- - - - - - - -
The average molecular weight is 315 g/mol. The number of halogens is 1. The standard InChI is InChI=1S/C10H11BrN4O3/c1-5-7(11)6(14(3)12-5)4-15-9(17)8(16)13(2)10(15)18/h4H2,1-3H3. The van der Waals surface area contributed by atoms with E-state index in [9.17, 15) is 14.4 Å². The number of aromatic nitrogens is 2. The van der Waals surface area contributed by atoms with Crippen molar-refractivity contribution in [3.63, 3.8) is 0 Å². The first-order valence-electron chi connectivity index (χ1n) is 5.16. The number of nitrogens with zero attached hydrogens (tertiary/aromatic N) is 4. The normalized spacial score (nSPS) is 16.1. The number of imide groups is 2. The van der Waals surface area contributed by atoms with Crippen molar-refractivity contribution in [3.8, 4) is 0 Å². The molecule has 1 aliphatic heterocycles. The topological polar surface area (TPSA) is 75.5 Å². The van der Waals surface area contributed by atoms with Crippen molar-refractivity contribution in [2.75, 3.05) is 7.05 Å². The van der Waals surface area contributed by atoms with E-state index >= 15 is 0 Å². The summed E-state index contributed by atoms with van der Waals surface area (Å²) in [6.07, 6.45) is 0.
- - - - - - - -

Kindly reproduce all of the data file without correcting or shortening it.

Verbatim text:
The average molecular weight is 315 g/mol. The number of halogens is 1. The standard InChI is InChI=1S/C10H11BrN4O3/c1-5-7(11)6(14(3)12-5)4-15-9(17)8(16)13(2)10(15)18/h4H2,1-3H3. The van der Waals surface area contributed by atoms with E-state index in [9.17, 15) is 14.4 Å². The number of aromatic nitrogens is 2. The van der Waals surface area contributed by atoms with Crippen molar-refractivity contribution in [3.63, 3.8) is 0 Å². The first-order valence-electron chi connectivity index (χ1n) is 5.16. The number of nitrogens with zero attached hydrogens (tertiary/aromatic N) is 4. The normalized spacial score (nSPS) is 16.1. The number of imide groups is 2. The van der Waals surface area contributed by atoms with Crippen molar-refractivity contribution in [3.8, 4) is 0 Å². The molecule has 1 aliphatic heterocycles. The topological polar surface area (TPSA) is 75.5 Å². The van der Waals surface area contributed by atoms with Crippen molar-refractivity contribution in [2.75, 3.05) is 7.05 Å². The van der Waals surface area contributed by atoms with E-state index >= 15 is 0 Å². The summed E-state index contributed by atoms with van der Waals surface area (Å²) in [6.07, 6.45) is 0.